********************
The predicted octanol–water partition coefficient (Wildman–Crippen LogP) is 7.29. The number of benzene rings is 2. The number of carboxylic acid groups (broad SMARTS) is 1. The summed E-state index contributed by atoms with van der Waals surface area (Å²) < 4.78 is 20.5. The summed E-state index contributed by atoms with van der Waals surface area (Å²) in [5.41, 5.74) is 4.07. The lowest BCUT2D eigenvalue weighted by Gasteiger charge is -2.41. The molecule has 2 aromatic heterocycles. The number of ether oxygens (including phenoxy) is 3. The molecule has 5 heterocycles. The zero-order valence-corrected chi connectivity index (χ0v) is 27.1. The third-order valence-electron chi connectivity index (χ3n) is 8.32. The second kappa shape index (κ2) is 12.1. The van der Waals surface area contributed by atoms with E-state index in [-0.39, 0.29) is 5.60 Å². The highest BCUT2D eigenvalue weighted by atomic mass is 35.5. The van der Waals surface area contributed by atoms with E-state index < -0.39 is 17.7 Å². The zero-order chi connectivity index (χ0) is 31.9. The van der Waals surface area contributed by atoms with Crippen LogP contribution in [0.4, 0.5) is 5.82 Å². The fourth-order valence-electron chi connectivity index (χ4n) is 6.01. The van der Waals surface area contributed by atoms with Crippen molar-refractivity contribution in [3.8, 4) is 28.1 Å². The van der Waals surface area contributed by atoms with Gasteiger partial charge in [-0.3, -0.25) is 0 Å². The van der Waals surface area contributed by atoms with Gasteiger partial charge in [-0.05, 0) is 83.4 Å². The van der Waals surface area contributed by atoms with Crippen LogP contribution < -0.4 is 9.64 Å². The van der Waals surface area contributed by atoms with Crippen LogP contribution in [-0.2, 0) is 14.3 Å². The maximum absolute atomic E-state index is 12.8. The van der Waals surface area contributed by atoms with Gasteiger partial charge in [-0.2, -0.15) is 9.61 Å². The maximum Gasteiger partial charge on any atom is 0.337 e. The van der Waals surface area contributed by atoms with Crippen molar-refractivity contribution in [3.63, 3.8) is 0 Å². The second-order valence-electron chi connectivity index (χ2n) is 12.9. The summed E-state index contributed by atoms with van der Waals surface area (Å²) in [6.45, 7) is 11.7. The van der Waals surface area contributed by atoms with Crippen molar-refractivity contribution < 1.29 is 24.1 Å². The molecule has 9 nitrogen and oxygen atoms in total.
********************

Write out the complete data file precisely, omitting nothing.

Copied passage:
The predicted octanol–water partition coefficient (Wildman–Crippen LogP) is 7.29. The number of benzene rings is 2. The number of carboxylic acid groups (broad SMARTS) is 1. The summed E-state index contributed by atoms with van der Waals surface area (Å²) < 4.78 is 20.5. The summed E-state index contributed by atoms with van der Waals surface area (Å²) in [5.41, 5.74) is 4.07. The lowest BCUT2D eigenvalue weighted by Gasteiger charge is -2.41. The molecule has 2 aromatic heterocycles. The number of ether oxygens (including phenoxy) is 3. The molecule has 5 heterocycles. The zero-order valence-corrected chi connectivity index (χ0v) is 27.1. The third-order valence-electron chi connectivity index (χ3n) is 8.32. The second kappa shape index (κ2) is 12.1. The van der Waals surface area contributed by atoms with E-state index in [-0.39, 0.29) is 5.60 Å². The highest BCUT2D eigenvalue weighted by atomic mass is 35.5. The van der Waals surface area contributed by atoms with E-state index < -0.39 is 17.7 Å². The zero-order chi connectivity index (χ0) is 31.9. The van der Waals surface area contributed by atoms with Crippen LogP contribution in [0.4, 0.5) is 5.82 Å². The fourth-order valence-electron chi connectivity index (χ4n) is 6.01. The van der Waals surface area contributed by atoms with Crippen molar-refractivity contribution in [3.8, 4) is 28.1 Å². The van der Waals surface area contributed by atoms with Gasteiger partial charge in [-0.3, -0.25) is 0 Å². The van der Waals surface area contributed by atoms with Gasteiger partial charge in [-0.05, 0) is 83.4 Å². The van der Waals surface area contributed by atoms with Crippen LogP contribution < -0.4 is 9.64 Å². The van der Waals surface area contributed by atoms with Crippen LogP contribution in [-0.2, 0) is 14.3 Å². The maximum absolute atomic E-state index is 12.8. The van der Waals surface area contributed by atoms with Gasteiger partial charge in [-0.2, -0.15) is 9.61 Å². The maximum Gasteiger partial charge on any atom is 0.337 e. The van der Waals surface area contributed by atoms with Crippen molar-refractivity contribution in [3.63, 3.8) is 0 Å². The second-order valence-electron chi connectivity index (χ2n) is 12.9. The summed E-state index contributed by atoms with van der Waals surface area (Å²) in [6.45, 7) is 11.7. The van der Waals surface area contributed by atoms with Crippen molar-refractivity contribution < 1.29 is 24.1 Å². The molecule has 9 nitrogen and oxygen atoms in total.